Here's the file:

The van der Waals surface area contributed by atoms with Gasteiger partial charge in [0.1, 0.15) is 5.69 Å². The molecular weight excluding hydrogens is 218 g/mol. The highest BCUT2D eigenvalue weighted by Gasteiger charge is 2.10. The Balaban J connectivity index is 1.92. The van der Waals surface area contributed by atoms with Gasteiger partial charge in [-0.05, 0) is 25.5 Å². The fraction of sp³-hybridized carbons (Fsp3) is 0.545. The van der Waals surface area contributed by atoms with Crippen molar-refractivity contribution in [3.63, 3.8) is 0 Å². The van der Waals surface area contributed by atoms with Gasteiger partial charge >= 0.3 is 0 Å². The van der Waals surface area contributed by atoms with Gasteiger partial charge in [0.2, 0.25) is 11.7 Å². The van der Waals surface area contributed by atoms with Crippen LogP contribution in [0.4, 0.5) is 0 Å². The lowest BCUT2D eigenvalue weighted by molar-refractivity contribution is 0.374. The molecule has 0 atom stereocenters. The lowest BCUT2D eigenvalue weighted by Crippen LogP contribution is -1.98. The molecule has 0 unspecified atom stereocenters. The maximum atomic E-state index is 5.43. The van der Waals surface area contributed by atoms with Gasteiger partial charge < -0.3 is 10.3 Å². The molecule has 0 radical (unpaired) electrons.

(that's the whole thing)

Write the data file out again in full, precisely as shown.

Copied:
The van der Waals surface area contributed by atoms with Gasteiger partial charge in [0.1, 0.15) is 5.69 Å². The molecular weight excluding hydrogens is 218 g/mol. The highest BCUT2D eigenvalue weighted by Gasteiger charge is 2.10. The Balaban J connectivity index is 1.92. The van der Waals surface area contributed by atoms with Gasteiger partial charge in [-0.05, 0) is 25.5 Å². The fraction of sp³-hybridized carbons (Fsp3) is 0.545. The van der Waals surface area contributed by atoms with Crippen molar-refractivity contribution in [3.63, 3.8) is 0 Å². The van der Waals surface area contributed by atoms with Gasteiger partial charge >= 0.3 is 0 Å². The van der Waals surface area contributed by atoms with Gasteiger partial charge in [0.2, 0.25) is 11.7 Å². The van der Waals surface area contributed by atoms with Crippen LogP contribution in [0.4, 0.5) is 0 Å². The lowest BCUT2D eigenvalue weighted by molar-refractivity contribution is 0.374. The molecule has 0 atom stereocenters. The lowest BCUT2D eigenvalue weighted by Crippen LogP contribution is -1.98. The molecule has 0 unspecified atom stereocenters. The maximum atomic E-state index is 5.43. The van der Waals surface area contributed by atoms with Gasteiger partial charge < -0.3 is 10.3 Å². The molecule has 0 radical (unpaired) electrons.